Conscience, which is relativism’s rallying cry, is the argument given by leaders and laity alike. This betrays a complete lack of understanding as to what conscience is on an ontological level and subjective level. It also demonstrates far too many people’s attachment to the world over Christ. I wrote an article for Catholic Exchange a little while ago on topic of conscience. We are still doing what we have done since the Fall, making ourselves into gods. This, of course, is untenable. We are creatures, not the Absolute. When we make ourselves gods we destroy ourselves, the people around us, and cut ourselves off from the Author of our very lives.

I sat at a Confirmation Mass for the high school students in my area last night. A good many of the kids very seldom, if ever, come to Mass. They are strangers to most of the parish community. They never came to Religious Education class, not that these are required if parents are properly forming their children in the Faith. Weekly Mass attendance is a basic tenant of the Catholic Faith, however. And, yet, they were presented for this Sacrament. The exact same thing happens with Baptism and Holy Communion. The Sacraments have been turned into a conveyor belt type system, with no real attachment to the vows made. At least in the Latin Church, will is a part of receiving Confirmation. If we do not open our wills to God’s grace, He will not force it into us. We are like a faucet, we have to open it so that God’s grace can pour into our souls. How many people know this? How about those in mortal sin who are dead to grace, but approach Sacraments anyway, every Sacrament except Confession?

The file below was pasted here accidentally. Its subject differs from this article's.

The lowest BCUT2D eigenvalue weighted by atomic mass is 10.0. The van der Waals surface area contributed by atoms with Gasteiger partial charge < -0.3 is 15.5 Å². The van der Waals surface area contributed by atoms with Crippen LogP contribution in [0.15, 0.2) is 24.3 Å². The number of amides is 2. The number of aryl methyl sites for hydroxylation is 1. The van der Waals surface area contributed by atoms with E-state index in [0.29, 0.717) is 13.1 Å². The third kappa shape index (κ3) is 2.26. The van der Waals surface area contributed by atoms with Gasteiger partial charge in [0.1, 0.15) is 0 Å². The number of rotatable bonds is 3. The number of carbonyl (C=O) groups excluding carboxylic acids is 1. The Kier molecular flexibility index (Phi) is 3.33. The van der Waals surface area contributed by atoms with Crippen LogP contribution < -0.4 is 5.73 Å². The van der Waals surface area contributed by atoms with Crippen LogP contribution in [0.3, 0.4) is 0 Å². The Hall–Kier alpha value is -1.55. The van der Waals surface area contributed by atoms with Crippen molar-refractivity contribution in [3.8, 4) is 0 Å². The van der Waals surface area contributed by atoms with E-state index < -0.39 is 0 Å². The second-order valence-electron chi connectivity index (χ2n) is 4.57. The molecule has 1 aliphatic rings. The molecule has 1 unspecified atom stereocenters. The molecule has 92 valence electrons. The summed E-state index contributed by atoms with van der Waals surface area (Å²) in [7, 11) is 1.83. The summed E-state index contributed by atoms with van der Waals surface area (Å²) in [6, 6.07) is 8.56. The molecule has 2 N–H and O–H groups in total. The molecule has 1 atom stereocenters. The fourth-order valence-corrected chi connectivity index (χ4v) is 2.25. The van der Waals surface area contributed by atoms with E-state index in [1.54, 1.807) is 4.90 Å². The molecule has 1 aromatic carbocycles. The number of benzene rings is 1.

As I sat there contemplating and watching these kids and families, I was saddened. Many actually strutted up to Monsignor for reception of the Sacrament. This is our stance now before God. We no longer understand the awesome power of Heaven and earth meeting in the Mass. Rather, we strut and swagger our way before God. How many of us, including myself, do this daily? How many of us live the danger of presumption that everyone goes to Heaven? That is not what the Church teaches. We must die in a state of grace.

The saddest part of it all, and I know because I have been there, is that far too many Catholics know little if anything about the depth, beauty, transcendence, glory, peace, power, and call of the Faith. We have domesticated our faith. We sit in bland buildings, singing bland songs, speaking platitudes that hardly resemble the real Lord Jesus Christ. The majority of Catholics, up to 70% of Catholics deny the Real Presence of Christ in the Holy Eucharist. Words actually spoken by Our Lord in John 6 are completely ignored because heresy and materialism have become a norm in this area. The majority of Catholics have no idea what actually goes on during Mass. Heaven and earth meet. We participate in the Heavenly Liturgy through the Holy Sacrifice of the Mass.